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I have one of the 6-button navigators (which does have a clock function, I believe) that I'd like to get rid of, but it also requires the matching bcm and engine node to have all the functions.
 

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The 90 or 91+ FSM makes mention of a CCD based 12 button navigator that would work in Bob Lincoln's case. I have yet been able to ever find one. I'd like one myself.

Marcos, if your interested in selling your 6 button navigator, I'd be interested in purchasing it.
 

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I'm going to wire up a level shifter that translates the voltage to a level that the EVIC can accept.
 

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Discussion Starter #19
Personally, I've found the fuel gauge to be pretty inaccurate. Why not just use a resistor to drop the voltage down?
 

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I'm talking about the fuel injector signal, not the fuel gauge. The fuel gauge reading was inaccurate, yes - it read 11.2 gallons used, when I topped it off at 10.2 gallons. That was a measure of the change in resistance between fill-ups. You can't compensate for part of the span without calibrating the whole span, gallons full vs resistance reading. And it probably won't be linear. Adding just a resistor will only address part of the span.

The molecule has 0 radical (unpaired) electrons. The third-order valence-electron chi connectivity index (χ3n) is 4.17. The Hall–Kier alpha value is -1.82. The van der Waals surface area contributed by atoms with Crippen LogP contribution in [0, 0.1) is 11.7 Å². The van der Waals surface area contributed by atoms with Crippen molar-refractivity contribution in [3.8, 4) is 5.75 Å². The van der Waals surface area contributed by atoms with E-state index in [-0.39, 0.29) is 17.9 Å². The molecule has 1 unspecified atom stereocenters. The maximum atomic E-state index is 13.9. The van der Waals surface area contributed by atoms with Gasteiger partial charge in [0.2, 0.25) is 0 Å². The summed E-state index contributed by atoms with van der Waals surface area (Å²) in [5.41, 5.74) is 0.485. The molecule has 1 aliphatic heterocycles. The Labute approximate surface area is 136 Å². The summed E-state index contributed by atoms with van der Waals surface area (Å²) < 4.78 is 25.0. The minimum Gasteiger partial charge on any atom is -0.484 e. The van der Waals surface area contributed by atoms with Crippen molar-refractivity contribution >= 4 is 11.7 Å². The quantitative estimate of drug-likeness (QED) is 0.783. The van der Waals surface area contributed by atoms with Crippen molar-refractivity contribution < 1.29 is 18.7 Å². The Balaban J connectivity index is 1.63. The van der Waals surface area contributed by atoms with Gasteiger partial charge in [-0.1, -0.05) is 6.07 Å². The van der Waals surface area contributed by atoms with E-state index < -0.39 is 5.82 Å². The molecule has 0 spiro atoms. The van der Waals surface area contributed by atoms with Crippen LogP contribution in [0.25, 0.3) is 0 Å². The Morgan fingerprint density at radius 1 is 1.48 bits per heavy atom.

But that's only used for the average mpg readings. The instantaneous mpg reading comes from the speed sensor vs the fuel injector signal. The injector signal used in 1984 is only a 0.4V amplitude square wave. The 1993 does not have this signal from the BCM, it's embedded info in the bus signal. So I need to create a 0.4V scaled-down injector signal from the PCM's injector firing. You can't do that with a resistor. It will be a voltage divider feeding the 0.4V signal into an op amp to keep it squared up.